Success and Luck - Cosmopolitanism and Private Education
Sociological discussion programme, presented by Laurie Taylor. Success and luck and the myth of meritocracy. Also, do privately educated young women have a cosmopolitan world view?
Success and Luck: Good Fortune and the Myth of Meritocracy. Laurie Taylor talks to Robert H. Frank, Professor of Economics at Cornell University's Johnson School of Management, about the role luck has to play in life's successes, or failures. Frank argues that chance is much more significant than people give it credit for. Lynsey Hanley, writer and Visiting Fellow at the Research Centre for Literature and Cultural History at Liverpool John Moores University, joins the discussion. Also, Claire Maxwell, Reader of Sociology of Education at the UCL Institute of Education, University College London, talks about her co-authored paper looking at the attitudes of privately-educated young women towards the idea of cosmopolitanism. Did they feel like global citizens, or were their aspirations confined to the local and the national?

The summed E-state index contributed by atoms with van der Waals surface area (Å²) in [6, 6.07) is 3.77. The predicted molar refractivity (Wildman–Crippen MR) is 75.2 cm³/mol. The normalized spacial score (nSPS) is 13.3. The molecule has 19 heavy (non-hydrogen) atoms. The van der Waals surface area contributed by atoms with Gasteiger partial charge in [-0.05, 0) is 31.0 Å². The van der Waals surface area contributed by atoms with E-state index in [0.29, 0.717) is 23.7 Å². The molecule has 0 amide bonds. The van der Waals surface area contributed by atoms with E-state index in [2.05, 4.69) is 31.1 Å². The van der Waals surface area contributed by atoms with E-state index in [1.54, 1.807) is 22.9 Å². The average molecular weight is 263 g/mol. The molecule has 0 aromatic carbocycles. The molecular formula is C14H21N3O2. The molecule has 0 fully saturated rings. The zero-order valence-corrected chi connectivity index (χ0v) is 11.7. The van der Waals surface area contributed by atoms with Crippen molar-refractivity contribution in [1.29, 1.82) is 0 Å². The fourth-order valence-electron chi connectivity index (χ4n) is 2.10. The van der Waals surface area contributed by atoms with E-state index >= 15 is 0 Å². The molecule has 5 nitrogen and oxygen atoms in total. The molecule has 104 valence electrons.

Producer: Natalia Fernandez.
Professor Robert Frank at the Johnson School of Management at Cornell University
Lynsey Hanley, author, journalist and academic at Liverpool John Moores University
READING LISTElite Education: International Perspectives, edited by Claire Maxwell, Peter Aggleton (Routledge, 2016)
Robert H. Frank, Success and Luck: Good Fortune and the Myth of Meritocracy, (Princeton University Press, 2016)
Creating Cosmopolitan Subjects: The Role of Families and Private Schools in England, by Claire Maxwell and Peter Aggleton. Published in the journal Sociology, 2016. Volume 50
Lynsey Hanley, Respectable: The Experience of Class, (Allen Lane, 2016)